Showing posts with label Asheville. Show all posts
Showing posts with label Asheville. Show all posts

Saturday, August 27, 2011

Hurricane Irene and Jonathan Tropper

We are hunkered down in a hotel awaiting Hurricane Irene, our boat secured to the best of our ability. So we wait, with our flashlights (as power will inevitably be lost) and enough bread, and peanut butter and jelly to outlast the storm. The storm surge will be the key to our boat’s survival, a sickening feeling having to wait out the next two days and hoping we can return to find minimal damage when the storm finally passes. Meanwhile, it is time to complete an entry concerning Jonathan Tropper which I had started to write before Irene dictated the turmoil of preparing for the storm.

I’m becoming a Jonathan Tropper admirer, a clever and talented writer, with a unique voice, who may deserve to join the company of some of my favorite contemporary American novelists, Richard Russo, Anne Tyler, Russell Banks, Richard Ford, John Irving, E.L. Doctorow, Pat Conroy, and Jonathan Franzen, Ever since John Updike died and as Philip Roth ages, I worry about their understudies, who might fill the shoes of authors dedicated to the craft of writing and the chronicling of American life and The Dream.

I had just finished Russell Bank’s The Reserve, a beautifully written novel but humorless and needed a “pick me up” so I returned to Tropper, having liked his Everything Changes, and was curious whether one of his earlier ones would measure up. I chose The Book of Joe with some hesitancy as it seemed to have all its cultural references to the 1980s, where part of the novel is set, the main characters being in high school and juxtaposed to the same ones today. This is my younger son’s generation, not mine. I’m closer to Updike and Roth’s age, no doubt one of the reasons their writing so resonates with me.

But Tropper deals with such universal truths they transcend generational provincialism, certainly the mark of a good writer. My high school years of the 1950s had the same raw pulsating teenage angst, sexual urgency, and social vulnerability, the very ones portrayed by Tropper at Bush Falls High, their Cougar basketball players revered, and everyone else in a subordinate role. Teenagers can be the most sadistic humans on the face of the earth, something Tropper well understands.

Events concerning my 50th high school reunion brought home the fact that the caste system had hardly changed. It was amazing to me that the long bridge of 50 years hardly mattered. It was back to the clickish high school years as if no time had passed at all.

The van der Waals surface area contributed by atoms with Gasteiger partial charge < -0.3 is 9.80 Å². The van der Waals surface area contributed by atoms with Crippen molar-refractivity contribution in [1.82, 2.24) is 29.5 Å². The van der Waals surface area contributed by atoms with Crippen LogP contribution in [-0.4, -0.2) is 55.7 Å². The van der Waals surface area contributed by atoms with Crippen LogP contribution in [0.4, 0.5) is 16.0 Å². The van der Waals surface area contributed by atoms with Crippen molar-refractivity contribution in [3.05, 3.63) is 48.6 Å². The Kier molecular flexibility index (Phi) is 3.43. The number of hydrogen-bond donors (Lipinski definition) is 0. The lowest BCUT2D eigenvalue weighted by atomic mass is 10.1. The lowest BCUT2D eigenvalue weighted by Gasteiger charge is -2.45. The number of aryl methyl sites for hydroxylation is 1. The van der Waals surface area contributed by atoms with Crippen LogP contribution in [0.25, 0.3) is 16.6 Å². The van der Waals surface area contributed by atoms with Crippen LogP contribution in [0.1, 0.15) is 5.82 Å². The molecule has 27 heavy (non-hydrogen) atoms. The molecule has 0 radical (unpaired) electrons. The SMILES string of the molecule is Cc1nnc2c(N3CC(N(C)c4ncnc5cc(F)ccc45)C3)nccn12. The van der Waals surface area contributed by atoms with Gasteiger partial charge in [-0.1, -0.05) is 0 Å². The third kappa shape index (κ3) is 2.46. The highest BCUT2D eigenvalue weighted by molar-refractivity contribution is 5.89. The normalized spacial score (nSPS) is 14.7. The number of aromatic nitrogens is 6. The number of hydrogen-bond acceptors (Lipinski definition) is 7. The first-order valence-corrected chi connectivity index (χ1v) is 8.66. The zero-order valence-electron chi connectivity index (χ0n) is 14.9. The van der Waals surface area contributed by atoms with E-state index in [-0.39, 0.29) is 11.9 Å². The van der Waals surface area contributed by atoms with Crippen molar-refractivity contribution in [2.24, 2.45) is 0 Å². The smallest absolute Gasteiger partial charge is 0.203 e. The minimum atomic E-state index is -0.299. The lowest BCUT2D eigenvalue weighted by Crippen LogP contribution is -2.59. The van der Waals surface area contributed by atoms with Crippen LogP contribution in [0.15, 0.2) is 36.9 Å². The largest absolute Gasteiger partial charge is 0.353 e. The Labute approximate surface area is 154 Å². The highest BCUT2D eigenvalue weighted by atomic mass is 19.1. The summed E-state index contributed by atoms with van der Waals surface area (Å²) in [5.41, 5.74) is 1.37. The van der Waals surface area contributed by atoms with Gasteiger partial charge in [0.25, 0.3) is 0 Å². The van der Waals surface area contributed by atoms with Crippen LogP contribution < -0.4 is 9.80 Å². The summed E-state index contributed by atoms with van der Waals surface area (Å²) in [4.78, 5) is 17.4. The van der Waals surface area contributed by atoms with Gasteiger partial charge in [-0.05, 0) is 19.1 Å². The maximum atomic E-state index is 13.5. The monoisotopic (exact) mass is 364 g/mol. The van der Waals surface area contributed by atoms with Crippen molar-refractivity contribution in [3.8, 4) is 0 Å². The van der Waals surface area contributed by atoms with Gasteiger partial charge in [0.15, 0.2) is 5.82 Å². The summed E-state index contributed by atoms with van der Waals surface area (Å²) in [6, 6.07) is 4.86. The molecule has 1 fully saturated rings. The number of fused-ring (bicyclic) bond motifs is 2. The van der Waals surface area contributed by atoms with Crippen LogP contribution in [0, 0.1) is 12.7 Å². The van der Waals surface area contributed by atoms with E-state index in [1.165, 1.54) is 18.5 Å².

And Tropper poignantly captures this feeling in The Book of Joe, using Thomas Wolfe’s Look Homeward Angel experience as a very loose outline. Wolfe’s novel outraged the residents of Asheville and had Wolfe returned (actually, there is a fictionalized version of his return written by Asheville native and playwright Sandra Mason which we saw several years ago in Asheville), he, too, would have been vilified as is Tropper’s Joe Goffman who leaves the small fictional town of Bush Falls, CT, somewhere north of New Haven. He writes a novel about the town and it becomes a sensational best-seller, thanks in part to his agent. He tells all in thinly veiled fiction, even his most private sexual fantasies concerning his best friend’s mother. He finally returns 17 years later as his father has had a stroke and he now has to confront his family and former friends and high school hell raisers, the love of his life, and even the mother about whom he had fantasized.

Tropper writes terrifically believable dialogue and it is not surprising that he is also a screenwriter and a couple of his novels are in the process of being adapted for the screen. The Book of Joe is a fast read, poignantly tragicomic. Sometimes his writing reminds me of Joseph Heller’s special gift for ironic humor.

I was surprised by how engaged I was in the world of this thirty-something protagonist, a world more inhabited by my sons, but universal truths never change.

Friday, April 29, 2011

Conroy's Reading Life

Our good friend Edie gave me My Reading Life by Pat Conroy when I recently entered the hospital, which was supposed to be for a more routine visit than it turned out to be. She knows I love good writing, and she thinks of me as a writer as well. It was a very thoughtful gift. Yes, I write, and I enjoy it, but to be a real writer means to forsake just about everything and dedicate yourself to the craft. It also helps to have an abundance of talent, an omniscient eye and an encyclopedic memory.